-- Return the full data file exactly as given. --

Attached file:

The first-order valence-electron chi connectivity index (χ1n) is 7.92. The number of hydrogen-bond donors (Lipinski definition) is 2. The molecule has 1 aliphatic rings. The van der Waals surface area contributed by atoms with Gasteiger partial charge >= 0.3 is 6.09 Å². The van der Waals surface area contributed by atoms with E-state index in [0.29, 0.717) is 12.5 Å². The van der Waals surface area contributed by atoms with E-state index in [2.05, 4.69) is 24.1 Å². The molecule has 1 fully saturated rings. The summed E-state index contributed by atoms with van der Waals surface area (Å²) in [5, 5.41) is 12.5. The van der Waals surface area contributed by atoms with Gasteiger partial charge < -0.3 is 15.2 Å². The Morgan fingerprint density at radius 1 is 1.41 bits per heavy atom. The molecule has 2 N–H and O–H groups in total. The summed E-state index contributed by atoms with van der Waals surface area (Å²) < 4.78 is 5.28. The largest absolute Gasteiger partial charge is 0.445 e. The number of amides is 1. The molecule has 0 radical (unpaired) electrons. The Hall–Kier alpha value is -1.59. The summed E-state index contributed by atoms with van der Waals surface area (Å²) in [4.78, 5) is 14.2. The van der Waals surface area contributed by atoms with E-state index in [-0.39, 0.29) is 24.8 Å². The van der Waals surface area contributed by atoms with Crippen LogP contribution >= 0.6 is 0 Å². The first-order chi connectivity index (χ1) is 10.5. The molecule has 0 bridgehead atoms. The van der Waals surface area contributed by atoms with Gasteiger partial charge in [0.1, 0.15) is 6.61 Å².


The first-order valence-electron chi connectivity index (χ1n) is 7.92. The number of hydrogen-bond donors (Lipinski definition) is 2. The molecule has 1 aliphatic rings. The van der Waals surface area contributed by atoms with Gasteiger partial charge >= 0.3 is 6.09 Å². The van der Waals surface area contributed by atoms with E-state index in [0.29, 0.717) is 12.5 Å². The van der Waals surface area contributed by atoms with E-state index in [2.05, 4.69) is 24.1 Å². The molecule has 1 fully saturated rings. The summed E-state index contributed by atoms with van der Waals surface area (Å²) in [5, 5.41) is 12.5. The van der Waals surface area contributed by atoms with Gasteiger partial charge < -0.3 is 15.2 Å². The Morgan fingerprint density at radius 1 is 1.41 bits per heavy atom. The molecule has 2 N–H and O–H groups in total. The summed E-state index contributed by atoms with van der Waals surface area (Å²) < 4.78 is 5.28. The largest absolute Gasteiger partial charge is 0.445 e. The number of amides is 1. The molecule has 0 radical (unpaired) electrons. The Hall–Kier alpha value is -1.59. The summed E-state index contributed by atoms with van der Waals surface area (Å²) in [4.78, 5) is 14.2. The van der Waals surface area contributed by atoms with E-state index in [-0.39, 0.29) is 24.8 Å². The van der Waals surface area contributed by atoms with Crippen LogP contribution >= 0.6 is 0 Å². The first-order chi connectivity index (χ1) is 10.5. The molecule has 0 bridgehead atoms. The van der Waals surface area contributed by atoms with Gasteiger partial charge in [0.1, 0.15) is 6.61 Å².